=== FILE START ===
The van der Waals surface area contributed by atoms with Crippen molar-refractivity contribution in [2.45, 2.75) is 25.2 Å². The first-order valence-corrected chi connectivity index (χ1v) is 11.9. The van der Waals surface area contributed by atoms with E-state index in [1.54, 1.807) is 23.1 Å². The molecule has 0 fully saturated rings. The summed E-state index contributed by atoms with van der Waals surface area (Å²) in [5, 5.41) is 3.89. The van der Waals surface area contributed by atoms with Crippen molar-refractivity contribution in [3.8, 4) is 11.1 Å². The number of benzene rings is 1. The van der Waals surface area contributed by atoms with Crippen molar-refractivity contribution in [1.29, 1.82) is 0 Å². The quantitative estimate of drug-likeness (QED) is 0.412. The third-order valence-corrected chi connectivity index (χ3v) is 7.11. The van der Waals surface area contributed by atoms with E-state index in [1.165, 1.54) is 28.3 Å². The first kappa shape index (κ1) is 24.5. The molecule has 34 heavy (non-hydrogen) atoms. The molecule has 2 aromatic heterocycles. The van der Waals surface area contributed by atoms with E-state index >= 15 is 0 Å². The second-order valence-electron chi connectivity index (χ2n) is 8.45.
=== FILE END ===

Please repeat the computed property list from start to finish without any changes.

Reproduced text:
The van der Waals surface area contributed by atoms with Crippen molar-refractivity contribution in [2.45, 2.75) is 25.2 Å². The first-order valence-corrected chi connectivity index (χ1v) is 11.9. The van der Waals surface area contributed by atoms with E-state index in [1.54, 1.807) is 23.1 Å². The molecule has 0 fully saturated rings. The summed E-state index contributed by atoms with van der Waals surface area (Å²) in [5, 5.41) is 3.89. The van der Waals surface area contributed by atoms with Crippen molar-refractivity contribution in [3.8, 4) is 11.1 Å². The number of benzene rings is 1. The van der Waals surface area contributed by atoms with Crippen molar-refractivity contribution in [1.29, 1.82) is 0 Å². The quantitative estimate of drug-likeness (QED) is 0.412. The third-order valence-corrected chi connectivity index (χ3v) is 7.11. The van der Waals surface area contributed by atoms with E-state index in [1.165, 1.54) is 28.3 Å². The first kappa shape index (κ1) is 24.5. The molecule has 34 heavy (non-hydrogen) atoms. The molecule has 2 aromatic heterocycles. The van der Waals surface area contributed by atoms with E-state index >= 15 is 0 Å². The second-order valence-electron chi connectivity index (χ2n) is 8.45.